Iraqi propaganda. Early in 2003, the White House issued "Apparatus of Lies: Saddam's Disinformation and Propaganda, 1990–2003" (Washington, D.C.: U.S. Department of State, 2003) compiled by State and Defense Departments disinformation specialist Todd Leventhal. This report highlighted the apparatus used by Saddam Hussein and his cadres to deceive the Iraqi people and the international community. The oppressive and totalitarian nature of Saddam Hussein's regime enabled this deception. This regime, which became expert at obfuscation during the 1991 Persian Gulf War, had more than a decade to perfect these practices before it was finally toppled by the allied forces in March and April, 2003.
In December, 1998, when United Nations weapons inspector Richard Spertzel became exasperated by Iraqi evasions and misrepresentations, he confronted Rihab Taha, the woman the Iraqis identified as the head of their biological weapons program and asked her directly, "You know that we know you are lying. So why do you do it?" She replied: "Dr. Spertzel, it's not a lie when you are ordered to lie." In January, 2003, Taha refused to be interviewed by U.N. weapons inspectors, but after Operation Iraqi Freeedom, Taha surrendered to U.S. authorities on May 12, 2003.
In their disinformation and propaganda campaigns, the Iraqis used elaborate ruses and obvious falsehoods, covert actions and false on-the-record statements, and sophisticated preparation and spontaneous exploitation of opportunities. Iraq has used four types of campaigns to promote its propaganda and disinformation:
- Crafting tragedy: To craft tragedy, the regime places civilians close to military equipment, facilities, and troops, which are legitimate targets in an armed conflict. The Iraqi regime openly used both Iraqis and foreigners as human shields during the Gulf War, eventually bowing to international pressure and releasing many of them. Iraq also placed military equipment next to or inside mosques and ancient cultural treasures. Finally, it has deliberately damaged facilities and attributed the damage to coalition bombing, and has attempted to pass off damage from natural catastrophes, such as earthquakes, as the result of bombing.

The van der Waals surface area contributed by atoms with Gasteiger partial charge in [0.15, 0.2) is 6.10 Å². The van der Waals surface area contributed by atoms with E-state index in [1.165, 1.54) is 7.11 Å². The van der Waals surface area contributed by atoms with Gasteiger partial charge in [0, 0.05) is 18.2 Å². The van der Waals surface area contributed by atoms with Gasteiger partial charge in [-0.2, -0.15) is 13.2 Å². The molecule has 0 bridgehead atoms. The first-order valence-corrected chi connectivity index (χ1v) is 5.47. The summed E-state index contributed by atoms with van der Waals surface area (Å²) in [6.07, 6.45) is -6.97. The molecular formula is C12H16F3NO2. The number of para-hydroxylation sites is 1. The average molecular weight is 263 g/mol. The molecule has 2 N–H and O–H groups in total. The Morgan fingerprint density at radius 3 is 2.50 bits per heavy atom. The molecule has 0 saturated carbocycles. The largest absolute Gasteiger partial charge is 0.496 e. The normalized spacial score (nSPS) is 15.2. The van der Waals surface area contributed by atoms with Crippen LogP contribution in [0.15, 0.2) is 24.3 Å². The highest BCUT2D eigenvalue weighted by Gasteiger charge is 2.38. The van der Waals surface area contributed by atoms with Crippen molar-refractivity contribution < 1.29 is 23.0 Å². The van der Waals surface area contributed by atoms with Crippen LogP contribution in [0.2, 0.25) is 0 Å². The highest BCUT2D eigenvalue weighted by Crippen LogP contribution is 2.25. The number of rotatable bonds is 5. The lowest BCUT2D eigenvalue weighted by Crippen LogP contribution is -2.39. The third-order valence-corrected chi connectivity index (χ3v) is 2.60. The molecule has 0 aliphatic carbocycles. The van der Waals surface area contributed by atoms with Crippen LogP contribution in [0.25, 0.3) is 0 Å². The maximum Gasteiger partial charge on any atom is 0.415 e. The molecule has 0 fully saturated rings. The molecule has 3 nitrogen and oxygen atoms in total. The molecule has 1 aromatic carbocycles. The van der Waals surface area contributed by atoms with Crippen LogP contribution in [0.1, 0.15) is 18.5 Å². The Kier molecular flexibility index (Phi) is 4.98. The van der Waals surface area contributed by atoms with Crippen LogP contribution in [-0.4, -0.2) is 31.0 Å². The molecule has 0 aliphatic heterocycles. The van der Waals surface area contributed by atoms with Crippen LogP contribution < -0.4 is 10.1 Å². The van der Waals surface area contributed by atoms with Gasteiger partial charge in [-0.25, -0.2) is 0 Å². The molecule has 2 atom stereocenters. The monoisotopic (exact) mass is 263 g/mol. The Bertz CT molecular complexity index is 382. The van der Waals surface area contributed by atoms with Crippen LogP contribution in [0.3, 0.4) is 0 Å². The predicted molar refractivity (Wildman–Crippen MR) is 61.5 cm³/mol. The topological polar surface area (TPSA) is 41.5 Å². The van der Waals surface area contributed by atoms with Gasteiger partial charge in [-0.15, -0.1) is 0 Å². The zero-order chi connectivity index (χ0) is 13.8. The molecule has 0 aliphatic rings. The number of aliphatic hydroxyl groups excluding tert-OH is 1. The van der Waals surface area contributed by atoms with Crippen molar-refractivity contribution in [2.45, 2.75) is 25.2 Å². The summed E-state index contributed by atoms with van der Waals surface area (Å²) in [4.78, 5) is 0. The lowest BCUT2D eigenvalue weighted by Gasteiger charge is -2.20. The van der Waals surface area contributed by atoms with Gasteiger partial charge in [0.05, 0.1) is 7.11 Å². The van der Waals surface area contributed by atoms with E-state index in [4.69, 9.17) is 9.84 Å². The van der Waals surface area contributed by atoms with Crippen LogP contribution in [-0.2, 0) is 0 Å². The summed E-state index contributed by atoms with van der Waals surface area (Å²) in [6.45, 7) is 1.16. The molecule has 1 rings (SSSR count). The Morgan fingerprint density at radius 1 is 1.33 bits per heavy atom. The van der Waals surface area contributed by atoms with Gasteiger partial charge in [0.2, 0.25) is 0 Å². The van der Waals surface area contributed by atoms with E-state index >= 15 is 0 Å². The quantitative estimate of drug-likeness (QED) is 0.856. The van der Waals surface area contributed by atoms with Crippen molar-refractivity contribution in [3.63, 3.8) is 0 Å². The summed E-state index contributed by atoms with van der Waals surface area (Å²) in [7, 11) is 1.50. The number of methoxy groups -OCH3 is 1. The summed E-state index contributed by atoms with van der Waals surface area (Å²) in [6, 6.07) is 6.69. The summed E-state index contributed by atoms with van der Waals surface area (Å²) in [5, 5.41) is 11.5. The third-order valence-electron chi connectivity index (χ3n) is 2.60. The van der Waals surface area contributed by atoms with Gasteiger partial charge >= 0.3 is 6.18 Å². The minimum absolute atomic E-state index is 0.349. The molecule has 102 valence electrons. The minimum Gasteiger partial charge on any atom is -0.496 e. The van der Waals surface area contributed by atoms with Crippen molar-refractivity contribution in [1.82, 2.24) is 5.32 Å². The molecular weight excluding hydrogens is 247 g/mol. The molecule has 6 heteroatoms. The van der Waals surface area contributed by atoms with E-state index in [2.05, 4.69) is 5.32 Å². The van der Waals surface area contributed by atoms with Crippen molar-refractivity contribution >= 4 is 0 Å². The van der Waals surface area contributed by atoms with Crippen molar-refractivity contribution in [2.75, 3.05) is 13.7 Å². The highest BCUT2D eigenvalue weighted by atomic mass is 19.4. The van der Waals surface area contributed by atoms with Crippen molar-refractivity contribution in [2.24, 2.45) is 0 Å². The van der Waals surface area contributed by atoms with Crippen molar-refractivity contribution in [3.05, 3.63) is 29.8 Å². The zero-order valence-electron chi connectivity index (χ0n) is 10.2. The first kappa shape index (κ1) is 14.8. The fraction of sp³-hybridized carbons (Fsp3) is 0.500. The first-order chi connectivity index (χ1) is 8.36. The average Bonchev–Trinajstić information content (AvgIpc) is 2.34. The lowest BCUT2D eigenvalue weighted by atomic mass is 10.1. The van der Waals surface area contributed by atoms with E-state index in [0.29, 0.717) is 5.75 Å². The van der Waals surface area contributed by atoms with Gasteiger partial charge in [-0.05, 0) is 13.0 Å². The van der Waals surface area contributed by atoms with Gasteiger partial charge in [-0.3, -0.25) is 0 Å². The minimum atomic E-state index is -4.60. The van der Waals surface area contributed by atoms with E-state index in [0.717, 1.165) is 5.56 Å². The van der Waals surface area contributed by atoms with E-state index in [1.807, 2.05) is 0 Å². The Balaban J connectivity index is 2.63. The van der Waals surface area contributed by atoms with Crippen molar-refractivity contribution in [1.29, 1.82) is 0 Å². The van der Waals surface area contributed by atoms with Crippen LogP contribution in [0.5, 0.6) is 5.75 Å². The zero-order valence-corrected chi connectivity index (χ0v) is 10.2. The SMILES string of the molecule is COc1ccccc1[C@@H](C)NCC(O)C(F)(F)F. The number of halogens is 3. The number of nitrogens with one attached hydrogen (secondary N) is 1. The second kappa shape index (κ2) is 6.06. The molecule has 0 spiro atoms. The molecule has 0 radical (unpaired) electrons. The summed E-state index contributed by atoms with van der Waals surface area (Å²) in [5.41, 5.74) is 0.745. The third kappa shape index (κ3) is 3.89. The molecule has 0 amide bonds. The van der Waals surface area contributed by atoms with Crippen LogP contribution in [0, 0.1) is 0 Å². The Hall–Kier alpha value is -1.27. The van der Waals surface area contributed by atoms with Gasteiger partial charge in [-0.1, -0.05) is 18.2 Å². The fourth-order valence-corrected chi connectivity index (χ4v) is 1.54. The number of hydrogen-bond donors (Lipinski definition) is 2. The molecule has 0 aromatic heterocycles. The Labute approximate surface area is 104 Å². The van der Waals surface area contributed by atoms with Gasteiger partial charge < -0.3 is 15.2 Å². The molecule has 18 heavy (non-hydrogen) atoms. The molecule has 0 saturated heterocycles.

- Exploiting suffering: To exploit suffering, Saddam Hussein blamed starvation and medical crises—often of his own making—on the United Nations or the United States and its allies. The Iraqi regime caused or actively ignored hardship and then aggressively exploited the Iraqi people's suffering. During the last decade, the Iraqis have aggressively promoted the false notion that depleted uranium—a substance that is relatively harmless and was used for armor-piercing munitions during the Gulf War—has caused cancers and birth defects among Iraqis. Scientific evidence indicates that any elevated rates of cancer and birth defects are most likely due to Iraqi use and testing of chemical weapons.
- Exploiting religion: Experts know that Saddam Hussein was a non-religious man from a secular—even atheistic—party. In order to exploit religious sentiments, he adopted expressions of faith in his public pronouncements, and the Iraqi propaganda apparatus erected billboards and distributed images showing him in other acts of piety—all while his regime prevented citizens from engaging in religious pilgrimages. Inflammatory disinformation designed to incite Muslims against its adversaries has also been used.
- Corrupting public records: To corrupt the public record, the Iraqi regime used a combination of on-therecord lies, covert placements of false news accounts, self-inflicted damage, forgeries, and fake interviews.
Other main tools of Iraqi disinformation included restricting journalists' movements; false claims or disclosures; false man-in-the-street interviews; self-inflicted damage; on-the-record lies; covert dissemination of false stories; censorship; edited or old television footage and images; and fabricated documents. Recent U.S. government reports, including "A Decade of Defiance and Deception," documented these deceptions regarding UN resolutions and weapons inspections. In order to raise awareness of the many other Iraqi forms of deception, particularly those likely to be repeated, "Apparatus of Lies" examined the facts behind Iraqi disinformation and propaganda since 1990. The U.S. Defense Department countered these disinformation tactics by embedding over 300 world journalists with United States Marines during Operation Iraqi Freedom in March-April, 2003.
The author wishes to acknowledge Herb Romerstein for his contributions to this article.
█ FURTHER READING:
Bittmann, Ladislav. The KGB and Soviet Disinformation. Washington: Pergamon-Brassey's International Defense Publishers, 1985.